“They don’t know me, they’ve never heard of me. They need to get comfortable with me, but their inclination will be to vote against Zeldin because they don’t like the direction of the country and they don’t like his stand on the issues.”
Mr. Zeldin, he charged, is “on the wrong side of just about every issue that matters to people here in New York One. All of the enthusiasm, and we think the likelihood to vote, goes on our side.”
Turnout, he told the gathering at the church, is crucial. Mr. Zeldin, he noted, won more votes in his unsuccessful 2008 effort to oust Mr. Bishop than in his successful 2014 campaign. “The difference is that Democrats didn’t turn out” in 2014, he said. “We’re going to turn out . . . as long as we don’t take it for granted.”
The race will be won or lost in Brookhaven, its population dwarfing East Hampton’s. Ms. Throne-Holst “failed in part because she was particularly weak in Brookhaven,” Mr. Gershon said. She and her primary opponent, David Calone, “never really reconciled afterward, and Anna never reached out to Brookhaven people, including the town Democratic committee, to get their support. There was no energy at all in Brookhaven for the Democrats.”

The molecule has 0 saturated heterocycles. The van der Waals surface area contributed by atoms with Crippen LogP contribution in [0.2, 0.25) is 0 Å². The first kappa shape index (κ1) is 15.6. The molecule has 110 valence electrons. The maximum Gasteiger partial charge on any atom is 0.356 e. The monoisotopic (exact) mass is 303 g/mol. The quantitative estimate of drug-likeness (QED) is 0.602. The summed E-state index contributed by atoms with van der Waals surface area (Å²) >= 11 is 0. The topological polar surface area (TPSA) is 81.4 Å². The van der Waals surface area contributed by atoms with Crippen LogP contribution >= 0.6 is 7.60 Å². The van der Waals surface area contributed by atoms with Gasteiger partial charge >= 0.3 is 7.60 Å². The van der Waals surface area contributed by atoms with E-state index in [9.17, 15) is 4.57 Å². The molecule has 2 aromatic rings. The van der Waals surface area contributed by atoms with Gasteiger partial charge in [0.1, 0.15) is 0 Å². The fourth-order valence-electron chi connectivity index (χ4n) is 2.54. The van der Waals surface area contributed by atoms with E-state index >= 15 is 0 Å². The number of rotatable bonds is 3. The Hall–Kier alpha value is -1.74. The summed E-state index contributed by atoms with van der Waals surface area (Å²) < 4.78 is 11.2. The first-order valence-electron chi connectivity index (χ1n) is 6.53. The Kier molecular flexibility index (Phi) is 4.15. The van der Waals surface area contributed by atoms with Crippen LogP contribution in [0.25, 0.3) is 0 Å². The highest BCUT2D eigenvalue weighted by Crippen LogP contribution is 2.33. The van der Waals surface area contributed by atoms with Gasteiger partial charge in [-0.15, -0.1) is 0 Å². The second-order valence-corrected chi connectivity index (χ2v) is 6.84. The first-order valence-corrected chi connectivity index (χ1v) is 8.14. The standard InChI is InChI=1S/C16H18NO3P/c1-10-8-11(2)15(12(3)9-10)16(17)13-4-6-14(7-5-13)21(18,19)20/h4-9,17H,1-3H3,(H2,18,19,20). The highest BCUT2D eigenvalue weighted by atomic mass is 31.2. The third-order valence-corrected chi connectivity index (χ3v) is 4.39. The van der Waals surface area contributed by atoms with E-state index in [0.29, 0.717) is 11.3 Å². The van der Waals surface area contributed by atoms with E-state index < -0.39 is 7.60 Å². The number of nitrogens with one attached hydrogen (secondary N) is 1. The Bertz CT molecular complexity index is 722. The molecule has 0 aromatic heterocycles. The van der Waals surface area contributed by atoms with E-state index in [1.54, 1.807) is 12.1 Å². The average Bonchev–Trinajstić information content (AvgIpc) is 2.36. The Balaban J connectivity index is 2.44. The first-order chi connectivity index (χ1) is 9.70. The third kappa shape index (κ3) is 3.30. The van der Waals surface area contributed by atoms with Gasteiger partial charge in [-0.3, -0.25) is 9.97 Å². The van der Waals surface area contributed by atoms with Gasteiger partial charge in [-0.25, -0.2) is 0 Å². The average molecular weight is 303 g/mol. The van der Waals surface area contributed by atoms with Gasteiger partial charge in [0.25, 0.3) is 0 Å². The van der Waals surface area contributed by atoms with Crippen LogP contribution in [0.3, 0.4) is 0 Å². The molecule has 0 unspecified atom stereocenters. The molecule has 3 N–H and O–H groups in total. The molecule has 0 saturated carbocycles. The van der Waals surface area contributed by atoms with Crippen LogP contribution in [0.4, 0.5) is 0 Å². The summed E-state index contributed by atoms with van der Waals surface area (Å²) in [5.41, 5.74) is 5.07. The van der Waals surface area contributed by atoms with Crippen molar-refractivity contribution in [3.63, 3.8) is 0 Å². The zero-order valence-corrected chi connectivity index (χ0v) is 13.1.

While registered Republicans are in the majority there, “they do carry Democrats. Tim Bishop tells me all the time . . . that I can’t take my eye off the ball, I have to win in Brookhaven.” Ms. Browning, along with the former candidates Vivian Viloria-Fisher and Elaine DiMasi, are all supporting him, Mr. Gershon said. “Kate will make a difference in Mastic-Shirley.”